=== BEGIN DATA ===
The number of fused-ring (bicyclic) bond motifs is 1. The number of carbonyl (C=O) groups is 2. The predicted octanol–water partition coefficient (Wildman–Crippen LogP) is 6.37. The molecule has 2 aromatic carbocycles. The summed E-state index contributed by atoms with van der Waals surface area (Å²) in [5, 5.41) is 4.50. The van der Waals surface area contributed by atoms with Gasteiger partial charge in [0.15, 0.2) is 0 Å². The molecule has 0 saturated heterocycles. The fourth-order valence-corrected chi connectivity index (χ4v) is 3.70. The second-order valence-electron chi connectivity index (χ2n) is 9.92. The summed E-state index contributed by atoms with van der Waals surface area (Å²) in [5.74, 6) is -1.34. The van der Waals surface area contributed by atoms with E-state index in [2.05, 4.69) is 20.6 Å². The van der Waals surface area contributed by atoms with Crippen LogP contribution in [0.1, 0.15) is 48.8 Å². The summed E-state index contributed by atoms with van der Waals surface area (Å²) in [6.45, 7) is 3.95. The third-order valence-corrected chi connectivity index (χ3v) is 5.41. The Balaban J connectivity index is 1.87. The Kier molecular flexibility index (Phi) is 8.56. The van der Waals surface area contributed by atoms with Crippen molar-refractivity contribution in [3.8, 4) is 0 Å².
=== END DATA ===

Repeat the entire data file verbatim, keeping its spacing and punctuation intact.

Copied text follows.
The number of fused-ring (bicyclic) bond motifs is 1. The number of carbonyl (C=O) groups is 2. The predicted octanol–water partition coefficient (Wildman–Crippen LogP) is 6.37. The molecule has 2 aromatic carbocycles. The summed E-state index contributed by atoms with van der Waals surface area (Å²) in [5, 5.41) is 4.50. The van der Waals surface area contributed by atoms with Gasteiger partial charge in [0.15, 0.2) is 0 Å². The molecule has 0 saturated heterocycles. The fourth-order valence-corrected chi connectivity index (χ4v) is 3.70. The second-order valence-electron chi connectivity index (χ2n) is 9.92. The summed E-state index contributed by atoms with van der Waals surface area (Å²) in [5.74, 6) is -1.34. The van der Waals surface area contributed by atoms with E-state index in [2.05, 4.69) is 20.6 Å². The van der Waals surface area contributed by atoms with Crippen LogP contribution in [0.1, 0.15) is 48.8 Å². The summed E-state index contributed by atoms with van der Waals surface area (Å²) in [6.45, 7) is 3.95. The third-order valence-corrected chi connectivity index (χ3v) is 5.41. The Balaban J connectivity index is 1.87. The Kier molecular flexibility index (Phi) is 8.56. The van der Waals surface area contributed by atoms with Crippen molar-refractivity contribution in [3.8, 4) is 0 Å².